Virtual Cards Close Middle-Market Cash Flow ‘Unpredictability Gap’

Virtual cards are at a tipping point.

That’s the sentiment expressed by several finance leaders in the B2B space, as the current environment of stubborn inflation and strict access to capital affects the payment needs of every company, especially the middle market. When access to working capital is paramount, virtual cards can provide an element of security and certainty.

“Too many middle-market companies are waiting for payments and then having to chase them,” Paul Christensen, CEO of B2B payment solution provider Previse, told PYMNTS. “I think if you can remove the waiting and chasing for suppliers, you will unlock the usage of virtual cards. I believe we’re at a tipping point where virtual cards can go from its current estimate of 2% of [accounts payable (AP)] spend to 5% to 10% of total spend and beyond. We’re talking about trillions of dollars of spend that the networks and the issuers can unlock and make the whole ecosystem much more efficient. What’s needed is good data and good technology. There’s a lot of uncertainty, and people do not know when they’re going to get paid.”

Joint research from PYMNTS Intelligence and Previse, collected in the “Uncertainty Report,” found that 60% of middle-market firms said there are challenges in managing the day-to-day ebb and flow of B2B payments.

Commercial transactions are still mired in paper-based processes, as checks are still firmly entrenched and as invoices are still being manually approved (and snail mail persists as a way to get payments to suppliers). As Christensen observedfor these companies, with annualized revenues of between $100 million and $1 billion, customers, especially larger ones, “might want a different electronic invoicing system to use, or a different supplier portal that must be logged into.”

As a result, the middle-market players — who have fewer resources at their disposal — find that their payment processing costs are higher, said Christensen. The push/pull between buyers and suppliers is an eternal one. Buyers want to hang onto their cash as long as possible, while suppliers want to be paid as soon as possible.

The impact is significant, as the PYMNTS/Previse data showed. In a typical month, middle-market businesses receive 7.4% of their B2B payments late.

All of this presents uncertainty at a time when working capital is critical.

“For those of us who provide payment solutions to companies, we need to make it easy for middle market companies to use a fit-for-purpose solution,” American Express President of Merchant Services Colleen Taylor told PYMNTS as part of the conversation with Christensen. “And because they don’t have big technology budgets, they want access to the tools that are going to give them that certainty and that transparency. But it needs to be easy to implement. It needs to be something that can integrate with the accounting platforms and give them that working capital benefit that they’re looking for through efficiency and digitization.

The Benefits of Automation and Virtual Cards

According to American Express data, nearly two-thirds of businesses saw improvements in days sales outstanding (DSO) metrics when they used accounts receivable (AR) automation, which Taylor said is akin to tokenizing payments for better security — and where straight-through processing helps accelerate the payments cycle and reduce errors.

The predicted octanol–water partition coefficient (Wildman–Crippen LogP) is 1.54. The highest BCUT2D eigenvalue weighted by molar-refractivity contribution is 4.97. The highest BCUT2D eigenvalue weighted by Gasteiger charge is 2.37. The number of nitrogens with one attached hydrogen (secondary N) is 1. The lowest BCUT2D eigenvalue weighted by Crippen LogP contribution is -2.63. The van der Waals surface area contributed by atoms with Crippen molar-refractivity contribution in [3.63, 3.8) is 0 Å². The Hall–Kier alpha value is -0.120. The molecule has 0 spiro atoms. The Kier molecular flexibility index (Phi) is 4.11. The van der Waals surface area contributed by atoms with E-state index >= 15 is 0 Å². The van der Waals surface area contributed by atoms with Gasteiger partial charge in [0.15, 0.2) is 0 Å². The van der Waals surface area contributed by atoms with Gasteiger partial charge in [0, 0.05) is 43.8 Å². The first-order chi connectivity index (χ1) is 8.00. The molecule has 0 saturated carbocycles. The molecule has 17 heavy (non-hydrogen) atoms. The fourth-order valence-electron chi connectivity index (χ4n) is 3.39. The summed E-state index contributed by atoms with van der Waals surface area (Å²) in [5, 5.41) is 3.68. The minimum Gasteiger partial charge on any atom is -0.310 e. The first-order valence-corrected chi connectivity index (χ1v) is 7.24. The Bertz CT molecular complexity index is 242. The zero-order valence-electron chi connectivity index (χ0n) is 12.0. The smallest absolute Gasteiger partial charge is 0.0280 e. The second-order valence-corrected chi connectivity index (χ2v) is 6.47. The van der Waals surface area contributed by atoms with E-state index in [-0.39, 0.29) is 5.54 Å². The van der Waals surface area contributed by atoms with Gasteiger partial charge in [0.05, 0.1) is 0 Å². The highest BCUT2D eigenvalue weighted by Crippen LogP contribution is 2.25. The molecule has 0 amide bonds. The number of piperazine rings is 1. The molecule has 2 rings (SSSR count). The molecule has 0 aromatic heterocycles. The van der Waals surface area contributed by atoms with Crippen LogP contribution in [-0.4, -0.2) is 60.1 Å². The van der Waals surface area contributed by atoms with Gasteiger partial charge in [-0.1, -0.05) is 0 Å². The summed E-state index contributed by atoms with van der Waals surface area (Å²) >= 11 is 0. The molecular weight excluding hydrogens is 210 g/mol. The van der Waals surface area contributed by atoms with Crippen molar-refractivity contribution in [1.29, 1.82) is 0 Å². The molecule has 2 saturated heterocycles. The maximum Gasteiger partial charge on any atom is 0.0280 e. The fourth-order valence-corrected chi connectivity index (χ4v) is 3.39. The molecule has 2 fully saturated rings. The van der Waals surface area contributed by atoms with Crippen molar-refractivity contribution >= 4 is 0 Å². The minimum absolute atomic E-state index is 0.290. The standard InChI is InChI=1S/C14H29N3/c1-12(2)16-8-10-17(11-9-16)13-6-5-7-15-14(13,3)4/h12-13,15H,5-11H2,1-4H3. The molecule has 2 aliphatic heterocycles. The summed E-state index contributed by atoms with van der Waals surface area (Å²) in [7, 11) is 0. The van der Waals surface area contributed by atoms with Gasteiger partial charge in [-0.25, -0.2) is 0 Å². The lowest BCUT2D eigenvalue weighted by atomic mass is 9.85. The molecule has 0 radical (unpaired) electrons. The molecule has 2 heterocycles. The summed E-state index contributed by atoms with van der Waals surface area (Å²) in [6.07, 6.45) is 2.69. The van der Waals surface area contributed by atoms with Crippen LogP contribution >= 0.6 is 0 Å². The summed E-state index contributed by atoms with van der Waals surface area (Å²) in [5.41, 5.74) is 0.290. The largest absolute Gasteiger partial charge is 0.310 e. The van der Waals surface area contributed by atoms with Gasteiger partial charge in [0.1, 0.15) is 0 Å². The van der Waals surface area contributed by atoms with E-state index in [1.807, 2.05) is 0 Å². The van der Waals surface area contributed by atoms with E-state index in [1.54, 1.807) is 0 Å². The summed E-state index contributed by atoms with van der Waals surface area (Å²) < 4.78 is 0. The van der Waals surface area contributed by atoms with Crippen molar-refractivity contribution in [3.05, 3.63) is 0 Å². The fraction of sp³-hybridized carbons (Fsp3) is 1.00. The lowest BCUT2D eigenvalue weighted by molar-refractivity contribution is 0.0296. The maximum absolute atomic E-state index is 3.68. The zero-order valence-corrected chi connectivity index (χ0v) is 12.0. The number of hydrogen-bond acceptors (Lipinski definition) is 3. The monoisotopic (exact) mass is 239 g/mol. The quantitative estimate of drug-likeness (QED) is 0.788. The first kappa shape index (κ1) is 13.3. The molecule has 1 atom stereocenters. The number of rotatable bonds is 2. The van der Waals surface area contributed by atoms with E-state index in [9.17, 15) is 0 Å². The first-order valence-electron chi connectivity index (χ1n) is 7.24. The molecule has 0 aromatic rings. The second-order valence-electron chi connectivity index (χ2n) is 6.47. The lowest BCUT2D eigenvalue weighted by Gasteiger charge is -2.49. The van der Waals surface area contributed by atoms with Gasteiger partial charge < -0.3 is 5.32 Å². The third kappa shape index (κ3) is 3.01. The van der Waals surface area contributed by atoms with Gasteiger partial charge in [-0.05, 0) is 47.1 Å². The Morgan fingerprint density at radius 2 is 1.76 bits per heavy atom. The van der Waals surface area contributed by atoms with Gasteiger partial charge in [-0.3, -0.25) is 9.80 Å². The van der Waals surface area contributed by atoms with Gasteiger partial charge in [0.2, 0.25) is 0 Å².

Virtual cards can offer additional avenues to improved payment flows, Christensen said. The research showed that 80% of middle-market firm CEOs are interested in accepting virtual cards, while most of them said they would pay up to 3% of the invoice value to get paid in a timely (and even early) manner. The suppliers have the certainty of payment, which improves their own cash flow lifecycle management. Taylor said that virtual cards are already seeing wider use in corporate travel and expense use cases and in paying contractors.

“We’re seeing virtual cards being integrated more fully into the accounts payable processes,” of middle market companies, she said.

American Express has its own proprietary AP solutions that allow card members to upload an AP file and have all manner of transactions paid by virtual card. Virtual cards also have the advantages of being easily replaceable or cancellable and can be tailored to have specific spending limits.

“There are a lot of security features that you can build into these cards,” Christensen said.

Christensen and Taylor also tackled one of the features of automated AP/AR systems: electronic invoicing. No matter the vertical, or the solutions being deployed, chief financial officers must make efforts to invest in invoice automation.

“Without those investments, your DSO and [days payable outstanding (DPO)] performance will be less favorable — and it will hit the bottom line” and delay the delivery of goods and services, Christensen said.

As Christensen said, automating back-end processes “and investing in digitizing payments bridges uncertainty gaps, improves processes and security … while offering visibility into payment transactions.”

For all PYMNTS B2B coverage, subscribe to the daily B2B Newsletter.